Mercury's surface in "enhanced color," a color scheme created to emphasize color differences. This is not what Mercury would look like to the human eye, but by applying mathematical analysis to images, color differences can be accentuated beyond those visible to a person.
Mount Rushmore National Memorial under construction.
The workers had to endure conditions that varied from blazing hot to bitterly cold and windy. Each day they climbed 700 stairs to the top of the mountain to punch-in on the time clock. Then 3/8 inch thick steel cables lowered them over the front of the 500-foot face of the mountain in a "bosun chair." Despite the dangers, no one was killed during the project.
Otters in Glacier Bay National Park and Preserve, Alaska.
The sea otter population of Glacier Bay has increased dramatically in the past 20 years. Ecologists consider sea otters a keystone species here. Otters consume vast quantities of clams, urchins, crabs, and other invertebrates and their presence creates ripples through the ecosystem. NPS photo.
Every day someone like you becomes a wildland wildfire fighter, a teacher, a trail-builder, a museum curator, or a park ranger. Discover your opportunities in national parks. Come to play. Come to learn. Come to serve. Develop your environmental leadership skills. Find a job. Be the next generation to preserve and protect these great places.
With more than 80% of Americans living in urban areas, urban parks are more important than ever. The father of American landscape architecture, Frederick Law Olmsted, said of urban parks:
It is one great purpose of the Park to supply to the hundreds of thousands of tired workers, who have no opportunity to spend their summers in the country, a specimen of God's handiwork that shall be to them, inexpensively, what a month or two in the White Mountains or the Adirondacks is, at great cost, to those in easier circumstances.
Salazar Signs Decision on Navajo-Gallup Water Supply Project, Clearing the Way for Historic Water Rights Settlement
Last edited 4/25/2016
WASHINGTON D.C. – Secretary of the Interior Ken Salazar today joined New Mexico's congressional delegation to advance a vital water supply project that will provide clean, safe and reliable water to a quarter of a million people in the Navajo Nation, the City of Gallup and the Jicarilla Apache Nation. The action clears the way for resolving the Navajo Nation's long-standing water rights claims in the state.
Joining U.S. Sens. Jeff Bingaman and Tom Udall and Rep. Ben Ray Luján, Salazar signed the Record of Decision for the Navajo-Gallup Water Supply Project Planning Report and Final Environmental Impact Statement. By providing certainty for future water supplies, the project is a key to the Navajo Nation-San Juan River Basin Water Rights Settlement.
“This will allow us to move forward in helping empower and improve Native American communities,” said Salazar. “This project addresses an unfulfilled promise to support the Navajo people by providing a long-term sustainable water supply that will reduce the need for hauling water, improve health conditions on the Reservation, and provide the foundation for future economic development activity in northwestern New Mexico.”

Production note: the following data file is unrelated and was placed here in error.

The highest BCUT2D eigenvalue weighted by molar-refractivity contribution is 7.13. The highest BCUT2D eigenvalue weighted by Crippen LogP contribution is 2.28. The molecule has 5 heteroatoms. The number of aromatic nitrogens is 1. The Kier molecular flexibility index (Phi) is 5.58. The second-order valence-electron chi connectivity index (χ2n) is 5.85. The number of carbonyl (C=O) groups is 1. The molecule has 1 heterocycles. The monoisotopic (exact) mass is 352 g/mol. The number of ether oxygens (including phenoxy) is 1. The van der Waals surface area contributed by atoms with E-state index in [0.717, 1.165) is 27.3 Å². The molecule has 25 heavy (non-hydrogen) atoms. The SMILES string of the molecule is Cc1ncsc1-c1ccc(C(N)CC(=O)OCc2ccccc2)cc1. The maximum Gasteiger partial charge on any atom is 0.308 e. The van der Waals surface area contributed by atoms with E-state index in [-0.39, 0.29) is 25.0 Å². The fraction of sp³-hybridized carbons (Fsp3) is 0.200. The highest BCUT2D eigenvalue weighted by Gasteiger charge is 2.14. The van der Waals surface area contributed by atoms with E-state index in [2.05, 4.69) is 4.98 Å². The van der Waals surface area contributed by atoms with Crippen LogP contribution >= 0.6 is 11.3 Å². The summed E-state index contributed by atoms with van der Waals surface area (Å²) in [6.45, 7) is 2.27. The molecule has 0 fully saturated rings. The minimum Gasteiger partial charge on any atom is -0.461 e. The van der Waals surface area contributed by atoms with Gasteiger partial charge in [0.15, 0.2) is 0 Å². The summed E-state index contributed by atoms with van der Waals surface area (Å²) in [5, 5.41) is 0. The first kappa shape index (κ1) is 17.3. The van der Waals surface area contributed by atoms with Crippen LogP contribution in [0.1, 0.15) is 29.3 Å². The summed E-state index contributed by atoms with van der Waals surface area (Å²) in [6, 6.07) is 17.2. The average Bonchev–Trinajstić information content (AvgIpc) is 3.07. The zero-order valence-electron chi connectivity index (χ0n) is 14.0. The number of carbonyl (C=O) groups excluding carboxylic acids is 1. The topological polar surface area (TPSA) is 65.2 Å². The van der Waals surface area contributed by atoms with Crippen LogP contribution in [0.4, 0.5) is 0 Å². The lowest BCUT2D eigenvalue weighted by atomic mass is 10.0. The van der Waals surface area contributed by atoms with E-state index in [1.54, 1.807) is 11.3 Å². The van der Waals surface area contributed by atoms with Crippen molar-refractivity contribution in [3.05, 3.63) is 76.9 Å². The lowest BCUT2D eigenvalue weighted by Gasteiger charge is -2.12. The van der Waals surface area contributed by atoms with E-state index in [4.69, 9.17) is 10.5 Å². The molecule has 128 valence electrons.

Senator Bingaman, who chairs the Senate Energy and Natural Resources Committee and sponsored the water settlement legislation in the Senate, thanked Secretary Salazar and Bureau of Reclamation Commissioner Michael Connor for making the Navajo-Gallup Project a high priority for the Obama Administration. “Today's action means we can move ahead with this important pipeline project, finally bringing water to thousands of Navajos who are currently not served and bringing water certainty to Gallup," Bingaman said.
Senator Udall said “This settlement addresses the basic need for water and sanitation that I believe is the right of every individual, and which is long overdue in this region of New Mexico. The agreement that led to this settlement is the culmination of years of work by many parties. Today we celebrate the completion of the final EIS for the Navajo Gallup Water Supply Project, the next important step in providing a dependable water supply for the Navajo Nation, the Jicarilla Apache Nation and the city of Gallup.”
"Water availability is a critical issue in New Mexico,” Rep. Luján noted. “Many tribal communities on the Navajo Nation do not have access to a relievable water supply, and the Navajo-Gallup Water Supply Project will provide many of these communities with stable and reliable access to water,” Luján said. “I applaud the efforts of Senator Bingaman, Senator Udall, and Secretary Salazar to make the Navajo-Gallup Water Supply Project a reality."
The project will provide a reliable municipal and industrial water supply to the eastern section of the Navajo Nation, southwestern part of the Jicarilla Apache Nation, and the city of Gallup, New Mexico via annual diversions of 37,376 acre-feet of water from the San Juan River. The project includes 260 miles of pipeline, 24 pumping plants, and 2 water treatment plants. (An acre-foot of water is about 325,851 gallons.)
Each of the alternatives evaluated in the Planning Report and Final Environmental Impact Statement maximize the use of existing distribution facilities. The construction cost of the preferred alternative, based on a 2007 cost estimate, is $864,000,000. Interior's Bureau of Reclamation is proceeding with environmental and cultural resource surveys, contract negotiations, design data collection, and design of facilities, and plans to initiate construction of the project in 2012 subject to appropriations.
“The proposed project, which will meet the needs of about 250,000 people in these communities by the year 2040, is a key to ending 30 years of litigation over the Navajo Nation's water rights claims,” said Reclamation Commissioner Connor. “It will allow these communities to plan for their future with a secure water supply in hand.”